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Outrage of the Month: Criminalizing Compassion for Homeless People

Health Letter, January 2015

By Michael Carome, M.D.


If you’re not outraged,
you’re not paying attention!

Read what Public Citizen has to say about the biggest blunders and outrageous offenses in the world of public health, published monthly in Health Letter.

Despite being one of the wealthiest countries in the world, the U.S. faces a pervasive, nationwide problem of homelessness. In its 2014 report, The State of Homelessness in America, the National Alliance to End Homelessness reported that 610,000 people were homeless in 2013.[1] While this represents an improvement from the estimate of 763,000 homeless people in 2005, the number remains unacceptably high and likely underestimates the scope of the problem.

For the individuals and families trapped by homelessness, each day represents a seemingly endless, desperate struggle to meet their most basic human needs, such as adequate food, clothing, shelter and health care. Each of these is essential for maintenance of good health and well-being, and, ultimately, survival.

Federal, state and local governments consistently have failed to fulfill their moral obligations to this highly vulnerable, economically disadvantaged population by not allocating sufficient resources to satisfy the daily basic needs of all homeless people and help them find affordable housing. As a result, homeless people across the country have come to routinely depend on the compassion of charitable organizations and individuals for food, clothing and shelter.

But now, in what can only be characterized as a shocking display of callousness for the less fortunate, cities across the country are making it illegal to help homeless people. Particularly troubling are the findings in the National Coalition for the Homeless’ (NCH) October 2014 report, Share No More: The Criminalization of Efforts to Feed People in Need.[2] The NCH previously has highlighted efforts by local jurisdictions to criminalize homelessness.[3] The new report documents the efforts of 31 cities since January 2013 to pass legislation or implement other actions designed to restrict or ban individuals and organizations from sharing food with homeless people.

According to the NCH, in 2013-14, 12 cities passed laws requiring individuals or groups to obtain a permit to distribute food on public property, and four cities enacted legislation restricting food sharing based on stringent food safety regulations. In addition, four cities orchestrated community pressure to force an end to or a relocation of a charitable food-sharing program. Other cities are pursuing similar efforts.

For example, the city of Raleigh, N.C., implemented a law forbidding individuals and groups from serving or distributing food of any kind in any city park without a permit issued by the Parks, Recreation and Greenway director. The necessary permit costs $800 per day. Commenting on the law, Tamara Gregory, executive director of the Shepherd’s Table Soup Kitchen — a nonprofit group dedicating to feeding the needy in Raleigh[4] — said, “It’s very disheartening when people are being threatened with jail when they are trying to make the system better.”[5]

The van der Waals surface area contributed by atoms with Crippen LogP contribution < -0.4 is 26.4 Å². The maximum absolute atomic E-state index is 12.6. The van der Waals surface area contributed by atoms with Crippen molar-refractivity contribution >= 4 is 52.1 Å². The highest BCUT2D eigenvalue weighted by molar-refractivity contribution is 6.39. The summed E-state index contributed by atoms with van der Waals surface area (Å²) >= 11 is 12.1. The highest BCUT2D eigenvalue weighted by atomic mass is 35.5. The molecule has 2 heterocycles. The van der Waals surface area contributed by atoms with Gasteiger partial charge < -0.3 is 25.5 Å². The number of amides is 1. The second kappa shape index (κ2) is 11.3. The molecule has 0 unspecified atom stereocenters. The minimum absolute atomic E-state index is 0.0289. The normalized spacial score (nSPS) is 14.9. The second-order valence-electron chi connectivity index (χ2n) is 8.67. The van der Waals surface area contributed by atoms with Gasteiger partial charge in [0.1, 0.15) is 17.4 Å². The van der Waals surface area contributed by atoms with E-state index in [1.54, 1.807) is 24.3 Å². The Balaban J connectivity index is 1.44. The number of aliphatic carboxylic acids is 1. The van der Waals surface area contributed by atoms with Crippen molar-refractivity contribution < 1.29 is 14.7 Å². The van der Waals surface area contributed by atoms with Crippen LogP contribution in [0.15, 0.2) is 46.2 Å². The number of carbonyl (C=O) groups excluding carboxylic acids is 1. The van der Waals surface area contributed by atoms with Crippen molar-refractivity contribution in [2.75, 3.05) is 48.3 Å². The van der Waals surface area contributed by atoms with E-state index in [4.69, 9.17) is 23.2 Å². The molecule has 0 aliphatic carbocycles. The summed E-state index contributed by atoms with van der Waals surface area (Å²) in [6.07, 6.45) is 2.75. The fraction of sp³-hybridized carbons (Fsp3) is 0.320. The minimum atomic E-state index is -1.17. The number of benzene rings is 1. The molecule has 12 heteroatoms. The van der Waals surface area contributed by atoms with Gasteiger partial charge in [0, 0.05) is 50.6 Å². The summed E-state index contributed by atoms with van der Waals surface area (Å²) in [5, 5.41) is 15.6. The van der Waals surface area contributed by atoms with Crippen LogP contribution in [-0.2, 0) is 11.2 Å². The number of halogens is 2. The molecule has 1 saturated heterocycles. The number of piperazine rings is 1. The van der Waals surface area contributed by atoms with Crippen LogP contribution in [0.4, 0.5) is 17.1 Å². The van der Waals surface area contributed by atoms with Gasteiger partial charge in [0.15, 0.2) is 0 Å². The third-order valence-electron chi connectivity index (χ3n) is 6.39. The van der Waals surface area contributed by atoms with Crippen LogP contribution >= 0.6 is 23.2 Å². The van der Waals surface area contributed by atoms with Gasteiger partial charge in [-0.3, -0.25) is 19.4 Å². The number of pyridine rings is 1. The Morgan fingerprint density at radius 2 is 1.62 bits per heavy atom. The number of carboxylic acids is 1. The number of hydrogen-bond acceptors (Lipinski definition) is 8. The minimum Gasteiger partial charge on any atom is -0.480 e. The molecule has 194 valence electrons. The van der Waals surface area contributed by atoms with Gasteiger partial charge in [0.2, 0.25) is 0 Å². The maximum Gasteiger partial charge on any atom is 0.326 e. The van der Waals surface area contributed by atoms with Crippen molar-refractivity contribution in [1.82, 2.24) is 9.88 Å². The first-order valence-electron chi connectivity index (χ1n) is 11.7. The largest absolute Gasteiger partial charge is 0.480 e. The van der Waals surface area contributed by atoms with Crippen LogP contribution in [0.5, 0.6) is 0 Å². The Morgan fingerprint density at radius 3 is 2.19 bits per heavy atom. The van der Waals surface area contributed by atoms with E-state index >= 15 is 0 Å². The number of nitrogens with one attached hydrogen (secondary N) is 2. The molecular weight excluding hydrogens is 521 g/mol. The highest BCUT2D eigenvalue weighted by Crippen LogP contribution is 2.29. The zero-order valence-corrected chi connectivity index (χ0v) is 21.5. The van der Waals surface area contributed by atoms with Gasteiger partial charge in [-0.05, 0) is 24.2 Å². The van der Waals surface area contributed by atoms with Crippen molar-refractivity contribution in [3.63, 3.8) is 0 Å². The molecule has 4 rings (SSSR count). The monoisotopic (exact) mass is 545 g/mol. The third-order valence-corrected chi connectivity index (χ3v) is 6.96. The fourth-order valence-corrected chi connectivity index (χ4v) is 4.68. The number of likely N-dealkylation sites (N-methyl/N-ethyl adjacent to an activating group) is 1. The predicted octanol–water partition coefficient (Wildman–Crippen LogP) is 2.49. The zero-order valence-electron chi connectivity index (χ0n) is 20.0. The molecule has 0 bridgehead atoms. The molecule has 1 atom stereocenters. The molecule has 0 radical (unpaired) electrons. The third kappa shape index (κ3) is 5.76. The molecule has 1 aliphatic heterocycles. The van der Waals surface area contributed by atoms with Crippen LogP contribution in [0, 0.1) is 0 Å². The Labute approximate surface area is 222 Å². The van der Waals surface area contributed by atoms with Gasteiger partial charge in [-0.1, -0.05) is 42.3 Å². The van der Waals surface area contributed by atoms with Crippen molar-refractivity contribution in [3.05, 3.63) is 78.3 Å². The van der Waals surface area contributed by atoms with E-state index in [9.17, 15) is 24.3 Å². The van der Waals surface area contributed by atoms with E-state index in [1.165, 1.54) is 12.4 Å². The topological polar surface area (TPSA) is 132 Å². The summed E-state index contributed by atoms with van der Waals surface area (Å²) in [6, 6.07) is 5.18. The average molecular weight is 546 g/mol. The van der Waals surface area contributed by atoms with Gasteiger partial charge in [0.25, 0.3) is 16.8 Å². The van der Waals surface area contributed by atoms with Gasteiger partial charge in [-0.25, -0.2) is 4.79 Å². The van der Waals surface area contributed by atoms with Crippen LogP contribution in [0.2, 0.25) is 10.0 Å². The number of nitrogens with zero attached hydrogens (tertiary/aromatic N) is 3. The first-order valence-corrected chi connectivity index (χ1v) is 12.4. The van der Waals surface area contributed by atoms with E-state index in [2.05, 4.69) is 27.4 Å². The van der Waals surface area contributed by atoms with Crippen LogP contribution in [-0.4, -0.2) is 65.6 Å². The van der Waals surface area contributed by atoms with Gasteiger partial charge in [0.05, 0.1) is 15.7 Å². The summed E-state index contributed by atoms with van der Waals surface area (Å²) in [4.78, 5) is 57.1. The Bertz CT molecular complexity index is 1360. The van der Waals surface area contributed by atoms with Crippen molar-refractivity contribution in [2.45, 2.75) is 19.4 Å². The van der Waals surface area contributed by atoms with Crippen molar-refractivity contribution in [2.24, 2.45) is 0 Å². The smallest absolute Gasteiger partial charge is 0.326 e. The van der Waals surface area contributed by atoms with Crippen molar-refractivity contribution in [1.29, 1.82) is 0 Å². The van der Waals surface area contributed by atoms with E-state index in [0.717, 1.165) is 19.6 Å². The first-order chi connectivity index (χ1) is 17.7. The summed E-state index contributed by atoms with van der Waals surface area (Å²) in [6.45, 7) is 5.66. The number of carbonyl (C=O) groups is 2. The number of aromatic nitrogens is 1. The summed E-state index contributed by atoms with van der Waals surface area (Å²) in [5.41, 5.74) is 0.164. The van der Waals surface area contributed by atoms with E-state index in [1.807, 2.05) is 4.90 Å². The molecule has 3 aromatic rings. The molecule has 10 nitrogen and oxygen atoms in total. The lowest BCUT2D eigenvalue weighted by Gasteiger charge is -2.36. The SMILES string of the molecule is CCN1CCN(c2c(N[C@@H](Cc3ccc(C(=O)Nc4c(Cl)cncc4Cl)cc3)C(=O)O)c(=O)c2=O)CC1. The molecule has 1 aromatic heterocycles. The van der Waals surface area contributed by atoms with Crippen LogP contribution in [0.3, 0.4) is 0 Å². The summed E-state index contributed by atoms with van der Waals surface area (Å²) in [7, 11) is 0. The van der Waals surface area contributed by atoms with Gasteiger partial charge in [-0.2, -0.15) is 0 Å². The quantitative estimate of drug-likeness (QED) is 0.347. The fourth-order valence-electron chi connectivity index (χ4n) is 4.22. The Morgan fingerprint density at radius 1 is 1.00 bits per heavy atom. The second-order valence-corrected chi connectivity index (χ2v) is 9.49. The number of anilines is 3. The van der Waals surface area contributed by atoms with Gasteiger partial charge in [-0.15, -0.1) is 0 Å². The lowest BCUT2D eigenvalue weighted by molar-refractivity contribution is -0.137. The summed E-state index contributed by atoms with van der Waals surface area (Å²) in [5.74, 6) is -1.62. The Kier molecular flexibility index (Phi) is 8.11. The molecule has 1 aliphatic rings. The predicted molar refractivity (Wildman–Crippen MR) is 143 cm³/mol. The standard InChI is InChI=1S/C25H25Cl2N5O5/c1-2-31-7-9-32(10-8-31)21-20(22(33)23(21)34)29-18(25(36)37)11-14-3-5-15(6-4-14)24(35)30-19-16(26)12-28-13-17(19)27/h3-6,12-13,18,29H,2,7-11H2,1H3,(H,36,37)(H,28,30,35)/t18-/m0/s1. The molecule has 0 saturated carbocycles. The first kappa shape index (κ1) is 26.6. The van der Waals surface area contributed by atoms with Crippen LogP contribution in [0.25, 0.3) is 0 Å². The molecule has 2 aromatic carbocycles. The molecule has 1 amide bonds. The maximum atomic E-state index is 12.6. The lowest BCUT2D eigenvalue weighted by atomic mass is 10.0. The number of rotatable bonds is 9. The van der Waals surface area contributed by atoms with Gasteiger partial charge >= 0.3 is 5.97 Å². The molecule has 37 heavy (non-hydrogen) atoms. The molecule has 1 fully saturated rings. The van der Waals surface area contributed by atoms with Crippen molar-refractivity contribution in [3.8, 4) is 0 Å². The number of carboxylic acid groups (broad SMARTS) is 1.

The NCH report explains that among the motivations behind many of these laws is the myth that sharing food with homeless people enables them to remain homeless. But the true reasons people remain homeless are lack of affordable housing, unemployment, mental and physical disabilities, and poor-paying jobs.[6]

The shameful efforts by cities to stop or restrict compassionate people from feeding the needy will only imperil the physical and mental health of homeless individuals and will do nothing to solve the problem of homelessness. Such immoral laws are a national embarrassment and stain on the American conscience and must be rescinded or overturned. And the lawmakers who enact such legislation need to be run out of office.

Acknowledgment: I would like to thank Brian Carome, executive director of Street Sense, for reviewing and providing helpful feedback on an earlier draft of this column. Street Sense is a Washington, D.C.-based biweekly street newspaper that was founded in 2003. Its mission is to offer economic opportunities for people experiencing homelessness in the D.C. community through a newspaper that elevates voices and encourages debate on poverty and injustice.


[1] National Alliance to End Homelessness. The State of Homelessness in America 2014. May 27, 2014. https://www.endhomelessness.org/library/entry/the-state-of-homelessness-2014. Accessed December 2014.

[2] National Coalition for the Homeless. Share No More: The Criminalization of Efforts to Feed People in Need. October 2014. https://www.citizen.org/sites/default/files/food-sharing2014.pdf. Accessed December 11, 2014.

[3] The National Law Center on Homelessness & Poverty and the National Coalition for the Homeless. Homes Not Handcuffs: The Criminalization of Homelessness in U.S. Cities. July 2009. https://www.citizen.org/sites/default/files/crimzreport_2009_0.pdf. Accessed December 15, 2015.

[4] Shepherd’s Table Soup Kitchen. Welcome. https://www.shepherds-table.org/. Accessed December 11, 2014.

[5] WRAL.com. Raleigh city leaders to meet over Moore Square food flap. https://www.wral.com/raleigh-city-leaders-to-meet-wednesday-over-moore-square-food-flap/12818647/. Accessed December 11, 2014.

[6] National Coalition for the Homeless. Share No More: The Criminalization of Efforts to Feed People in Need. October 2014. https://www.citizen.org/sites/default/files/food-sharing2014.pdf. Accessed December 11, 2014.